The collection of meteorological data such as wind speed, wind direction, temperature and turbulence requires dedicated measurement stations. Usually measurements are conducted using stationary ground- or sea-based stations, or weather balloons, typically launched four times a day. The spatial and temporal resolution of such measurements is limited outside of the air layer near Earth’s surface, i.e. the lower part of the atmospheric boundary layer. As a result, meteorological data often lacks currentness and accuracy for a significant part of the troposphere. This section of the atmosphere determines most weather phenomena and thus a substantial part of controlled airspace.
Thousands of aircraft every day fly through German airspace, transmitting data relevant to air traffic control using a Mode S transponder. This data is received and decoded not only by dedicated target devices but also by independent receivers. Using our technology it is possible to determine meteorological information from the position of an aircraft such as wind speed and direction, ambient air temperature and occurrences of turbulence.
Our technologies can be implemented in dedicated devices as well as embedded in air traffic control systems. Due to these technologies, aircraft can be used as measurement station without requiring modification of on-board devices or technical cooperation from air- or ground-based radio stations. Through this, airborne aircraft provide a tight network of measurement stations monitoring the current state of the atmosphere.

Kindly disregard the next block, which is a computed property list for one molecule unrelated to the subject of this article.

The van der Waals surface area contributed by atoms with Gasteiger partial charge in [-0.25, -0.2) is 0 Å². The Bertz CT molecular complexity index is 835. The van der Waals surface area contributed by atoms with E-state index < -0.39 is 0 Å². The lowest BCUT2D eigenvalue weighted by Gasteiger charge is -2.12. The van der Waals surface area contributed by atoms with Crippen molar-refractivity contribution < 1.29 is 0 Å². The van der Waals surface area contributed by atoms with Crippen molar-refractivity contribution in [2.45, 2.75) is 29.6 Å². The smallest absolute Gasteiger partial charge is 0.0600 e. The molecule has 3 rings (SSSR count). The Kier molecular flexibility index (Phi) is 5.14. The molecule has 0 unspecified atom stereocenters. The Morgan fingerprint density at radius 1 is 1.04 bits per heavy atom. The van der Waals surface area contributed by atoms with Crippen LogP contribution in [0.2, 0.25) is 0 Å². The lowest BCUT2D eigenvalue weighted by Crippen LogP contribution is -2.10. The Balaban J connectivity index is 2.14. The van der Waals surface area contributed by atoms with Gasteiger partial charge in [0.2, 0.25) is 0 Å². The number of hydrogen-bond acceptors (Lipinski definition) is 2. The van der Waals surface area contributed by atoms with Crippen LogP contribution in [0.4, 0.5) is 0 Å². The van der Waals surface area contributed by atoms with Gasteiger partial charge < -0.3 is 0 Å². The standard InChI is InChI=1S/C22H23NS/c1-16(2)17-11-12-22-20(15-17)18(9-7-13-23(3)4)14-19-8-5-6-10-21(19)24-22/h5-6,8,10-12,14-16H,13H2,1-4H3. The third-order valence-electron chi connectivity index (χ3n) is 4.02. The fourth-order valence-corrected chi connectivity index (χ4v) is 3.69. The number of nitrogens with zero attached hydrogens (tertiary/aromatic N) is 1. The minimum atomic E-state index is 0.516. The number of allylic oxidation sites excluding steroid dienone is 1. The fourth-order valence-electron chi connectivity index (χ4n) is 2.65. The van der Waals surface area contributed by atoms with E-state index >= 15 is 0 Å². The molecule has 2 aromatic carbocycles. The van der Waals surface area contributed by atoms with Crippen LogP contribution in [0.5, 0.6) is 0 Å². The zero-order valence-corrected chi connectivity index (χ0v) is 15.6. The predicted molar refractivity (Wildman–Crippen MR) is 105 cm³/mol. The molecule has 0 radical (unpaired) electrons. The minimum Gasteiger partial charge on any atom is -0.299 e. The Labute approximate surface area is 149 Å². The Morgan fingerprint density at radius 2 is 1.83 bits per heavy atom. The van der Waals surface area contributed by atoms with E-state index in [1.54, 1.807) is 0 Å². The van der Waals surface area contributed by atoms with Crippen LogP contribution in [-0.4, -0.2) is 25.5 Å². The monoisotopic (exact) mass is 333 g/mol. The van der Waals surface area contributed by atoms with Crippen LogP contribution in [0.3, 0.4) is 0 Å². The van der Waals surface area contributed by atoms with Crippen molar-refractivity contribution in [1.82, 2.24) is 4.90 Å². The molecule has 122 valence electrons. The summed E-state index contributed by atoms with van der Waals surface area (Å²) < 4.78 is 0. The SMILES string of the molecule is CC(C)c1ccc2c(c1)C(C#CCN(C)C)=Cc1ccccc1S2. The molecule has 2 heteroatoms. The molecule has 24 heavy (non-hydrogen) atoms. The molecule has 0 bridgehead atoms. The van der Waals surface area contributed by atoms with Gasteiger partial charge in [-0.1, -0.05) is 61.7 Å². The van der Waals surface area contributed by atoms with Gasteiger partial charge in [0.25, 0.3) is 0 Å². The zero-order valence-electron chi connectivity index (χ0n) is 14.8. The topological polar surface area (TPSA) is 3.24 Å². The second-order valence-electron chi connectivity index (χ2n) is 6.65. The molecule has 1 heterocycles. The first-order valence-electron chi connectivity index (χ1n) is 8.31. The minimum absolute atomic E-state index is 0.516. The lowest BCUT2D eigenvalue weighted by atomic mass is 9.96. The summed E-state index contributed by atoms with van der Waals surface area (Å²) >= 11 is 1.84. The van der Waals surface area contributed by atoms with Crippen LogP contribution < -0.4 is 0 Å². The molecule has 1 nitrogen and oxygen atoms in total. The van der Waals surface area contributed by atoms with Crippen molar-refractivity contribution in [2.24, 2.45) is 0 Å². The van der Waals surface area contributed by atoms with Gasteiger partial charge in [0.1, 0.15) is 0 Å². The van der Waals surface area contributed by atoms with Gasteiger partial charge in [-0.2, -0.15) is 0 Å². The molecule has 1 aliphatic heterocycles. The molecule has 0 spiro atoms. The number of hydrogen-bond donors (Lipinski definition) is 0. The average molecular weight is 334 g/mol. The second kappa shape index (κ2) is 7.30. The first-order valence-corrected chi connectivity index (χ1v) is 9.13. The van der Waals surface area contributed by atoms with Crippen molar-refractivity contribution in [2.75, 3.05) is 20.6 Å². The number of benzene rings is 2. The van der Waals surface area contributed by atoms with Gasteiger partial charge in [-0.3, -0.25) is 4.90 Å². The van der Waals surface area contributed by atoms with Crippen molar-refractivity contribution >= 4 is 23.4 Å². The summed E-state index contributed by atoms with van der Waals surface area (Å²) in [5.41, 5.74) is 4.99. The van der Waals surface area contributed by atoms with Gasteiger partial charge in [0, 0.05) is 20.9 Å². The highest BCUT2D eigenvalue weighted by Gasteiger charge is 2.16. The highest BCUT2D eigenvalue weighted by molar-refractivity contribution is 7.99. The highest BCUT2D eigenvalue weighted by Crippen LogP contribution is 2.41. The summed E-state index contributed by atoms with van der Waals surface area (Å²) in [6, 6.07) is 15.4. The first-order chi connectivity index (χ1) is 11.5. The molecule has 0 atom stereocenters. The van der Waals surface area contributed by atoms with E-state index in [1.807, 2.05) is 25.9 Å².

Besides the general enhancement of weather observations, models and forecasts, the availability of measured weather information within airspace creates new opportunities. Knowledge of more exact current atmospheric conditions could contribute decisively to safety and efficiency in aviation. Furthermore, offering availability of current, spatially dense weather measurement contributes to safety-relevant research. Examples are the behaviour of wake vortices and the forecast of windshear.
As well as enhancements in aviation safety, air navigation service providers benefit from the improvement in flight efficiency considering the current weather-dependent airspace capacity. On top of this, airline operators are able to conduct more accurate planning of fuel requirements. This allows significant reduction both in fuel consumption and emissions levels while bringing down costs. Prediction and analysis of emissions, such as pollutants or noise, are further fields of research and applications enabled by this project.
Air navigation service providers in Europe work closely to develop more efficient flight procedures. This includes time-based separation as well as reduced wake turbulence separation. Both require exact knowledge of current wind conditions. Meteorological data provided by our system will provide an important and substantial contribution to this. Expressions of interest from members of the aviation industry have already been stated.